My MBA Journey

Record of my personal journey completing an MBA

Leadership Week 4 – Leader Follower Models

Transformational Leadership

The Week in Review

Interesting name for this weeks topic talking about leaders and followers. Followers is not a term I feel comfortable with when describing people. It has connotations of sheep for me. I raised this issue with my lecturer who said she would never use the term in the workplace, it is for academic use only. I certainly agree.

LMX Theory

There were some very interesting concepts explored during the week. These included Leader-Member Exchange Theory (LMX) which is based on the concept that all interaction between leaders and followers is relational. Leader-member exchange (LMX) was originally called vertical dyad linkage (VDL) theory. The academic term is “dyadic” or “dyad”, meaning two way. The relationships between leaders and different followers will be different depending on the personal relationship between the two. Although it is natural for human beings that we get on differently with different people, leaders need to be aware that personal biases, conscious and unconscious, can influence their interactions with team members.

A questionnaire requiring self assessment revealed high levels of relationship based leadership in my answers. I trust other people feel the same way. On reflection, I could pass it on to others to review.

Transactional Leadership

Transactional leadership, although perhaps useful in situations of crisis, is certainly not what I would call particularly palatable in a work environment. It essentially boils down to a situation where if you do this, you will get that. There is little if any concern for the individual as a human being, it’s simply about outcomes. Transactional leaders could well be described as being totally task-oriented and can be rewarded in certain environments for achieving results. Perhaps this fame will be short-lived though as team members desert the ship for climes where they feel more valued as human beings. The theory was originally developed by James McGregor Burns in 1978.[mfn]Burns, James MacGregor. 1978. Leadership. New York:Harper & Row, Publishers, Inc[/mfn]

Transformational Leadership

transformational leadership
Source: Adapted from Bass (1985, cited in Northouse 2021, pp. 191-194)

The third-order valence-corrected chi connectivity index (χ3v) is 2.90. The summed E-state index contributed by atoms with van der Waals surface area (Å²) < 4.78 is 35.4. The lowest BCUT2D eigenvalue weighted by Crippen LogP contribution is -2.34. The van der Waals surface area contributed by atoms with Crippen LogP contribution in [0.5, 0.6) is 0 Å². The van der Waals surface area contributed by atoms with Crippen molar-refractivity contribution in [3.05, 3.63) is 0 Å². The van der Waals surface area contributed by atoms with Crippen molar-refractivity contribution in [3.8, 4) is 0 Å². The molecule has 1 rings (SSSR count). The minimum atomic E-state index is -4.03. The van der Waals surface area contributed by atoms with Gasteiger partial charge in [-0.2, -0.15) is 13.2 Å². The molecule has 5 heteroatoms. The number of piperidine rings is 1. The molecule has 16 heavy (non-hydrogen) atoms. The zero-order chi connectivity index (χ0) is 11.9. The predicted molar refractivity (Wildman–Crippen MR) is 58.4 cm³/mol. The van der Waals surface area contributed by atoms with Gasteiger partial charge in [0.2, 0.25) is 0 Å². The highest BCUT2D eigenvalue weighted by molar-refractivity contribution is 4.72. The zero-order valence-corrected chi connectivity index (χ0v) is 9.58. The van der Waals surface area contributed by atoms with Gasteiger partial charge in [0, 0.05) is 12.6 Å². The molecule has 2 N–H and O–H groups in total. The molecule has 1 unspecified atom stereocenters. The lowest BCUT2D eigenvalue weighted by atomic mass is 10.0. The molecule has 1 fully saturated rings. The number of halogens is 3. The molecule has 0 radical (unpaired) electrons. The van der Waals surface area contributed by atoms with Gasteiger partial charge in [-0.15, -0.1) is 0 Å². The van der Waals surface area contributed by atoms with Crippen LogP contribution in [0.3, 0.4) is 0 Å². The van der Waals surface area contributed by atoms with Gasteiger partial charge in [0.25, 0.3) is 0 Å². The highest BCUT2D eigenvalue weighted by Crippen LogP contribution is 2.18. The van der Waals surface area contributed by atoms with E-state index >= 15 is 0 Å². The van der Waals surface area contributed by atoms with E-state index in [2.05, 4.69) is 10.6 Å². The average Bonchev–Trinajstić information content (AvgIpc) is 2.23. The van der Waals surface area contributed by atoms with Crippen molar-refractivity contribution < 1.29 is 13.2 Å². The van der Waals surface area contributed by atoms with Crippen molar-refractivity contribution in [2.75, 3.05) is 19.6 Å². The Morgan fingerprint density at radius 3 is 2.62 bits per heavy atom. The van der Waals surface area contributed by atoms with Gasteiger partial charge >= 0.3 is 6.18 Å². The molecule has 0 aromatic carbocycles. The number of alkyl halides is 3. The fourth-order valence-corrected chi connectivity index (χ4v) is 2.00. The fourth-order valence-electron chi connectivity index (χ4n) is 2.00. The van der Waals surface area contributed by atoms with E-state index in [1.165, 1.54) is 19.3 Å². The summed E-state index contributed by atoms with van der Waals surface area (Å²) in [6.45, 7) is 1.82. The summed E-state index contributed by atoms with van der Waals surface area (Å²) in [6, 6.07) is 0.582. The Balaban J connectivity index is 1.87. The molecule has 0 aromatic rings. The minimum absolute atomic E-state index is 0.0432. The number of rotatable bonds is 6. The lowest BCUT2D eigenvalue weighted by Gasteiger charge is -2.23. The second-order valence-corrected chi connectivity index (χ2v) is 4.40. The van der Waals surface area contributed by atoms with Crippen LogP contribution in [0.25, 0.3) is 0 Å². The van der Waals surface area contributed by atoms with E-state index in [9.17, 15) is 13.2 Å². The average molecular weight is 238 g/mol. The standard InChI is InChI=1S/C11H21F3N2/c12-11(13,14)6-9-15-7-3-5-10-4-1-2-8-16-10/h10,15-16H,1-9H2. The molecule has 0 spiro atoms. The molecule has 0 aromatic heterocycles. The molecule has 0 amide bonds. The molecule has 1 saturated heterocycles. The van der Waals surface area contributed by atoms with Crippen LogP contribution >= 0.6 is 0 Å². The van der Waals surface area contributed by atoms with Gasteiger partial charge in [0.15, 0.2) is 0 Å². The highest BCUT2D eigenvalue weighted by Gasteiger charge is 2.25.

Transformational leadership was the next style to explore. Of all the styles I have examined so far, this one provided “aha” moments and considerable resonation as I read the notes and watched the videos. Having always regarded myself as someone who thinks outside the square and feels comfortable with driving change, this is a style that suits my skills and personality. I thrive on the challenge of the unknown and what could be. Transformational leadership essentially revolves around the four Is. These were developed by Bass (1985, cited in Northouse 2021) which include Idealised influence where the leader exhibits strong, positive role modelling. Inspirational motivation is where the leader holds a strong and positive vision for the future. Intellectual stimulation where the leader maintains quality engagement with the followers in the group, or the team. Finally, the leader demonstrates individualised consideration where he/she recognises and is conscious of the individual needs of the team. Having now studied the theory, I can identify with several past leaders who consistently demonstrated this particular style of leadership. It was one under which I enjoyed working as a member of the team.

We were required to complete a Multifactor Leadership Questionnaire to measure leadership on seven factors relating to Transformational Leadership. On the four “Is” part my scores were high which was pleasing to note. This particular questionnaire was self-assessment, however, so not tested against the opinions of others.

Charismatic Leaders

Finally, the week covered charismatic leaders. It is suggested that transformational leaders are often charismatic in their manner. I can appreciate this personality style where inspiration and motivation is key. I don’t think it necessarily works in reverse though. A charismatic leader may not necessarily be transformational. They may still be able to inspire and motivate, but it could end up being short term because they lack the integrity associated with the idealised influencing of the transformational leader. They may also disguise care for individuals to achieve their personal goals.

It has been a very interesting week studying these aspects of leadership.

Assignment 2

I mentioned last week that I was in the throes of completing the second assignment for this subject. It was due on Thursday at midnight. I was very pleased to get it in on Tuesday, well within time. On completing Assignment 1, I had some feedback that some of my content was not backed up by research. This time I made sure it was. The problem was though that I had to have at least 7 references across the assignment and I ended up with 16. I was concerned that this may be regarded as too many, despite the enjoyment of going down the rabbit hole and reading a lot of information. I decided to send my lecturer a message asking if I would get a smack for having so many. I was advised that I wouldn’t get a smack, but perhaps a light tap. She suggested 12 as the maximum and I was eventually able to get it down to that. Now the wait begins for the results!

Just in Closing

Absolutely love the image I just found with the quote from Seth Godin. “Transformational leaders don’t start by denying the world around them. Instead, they describe a future they’d like to create instead.”

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Ric Raftis

Ric Raftis

Find out more about me on my About Me page.

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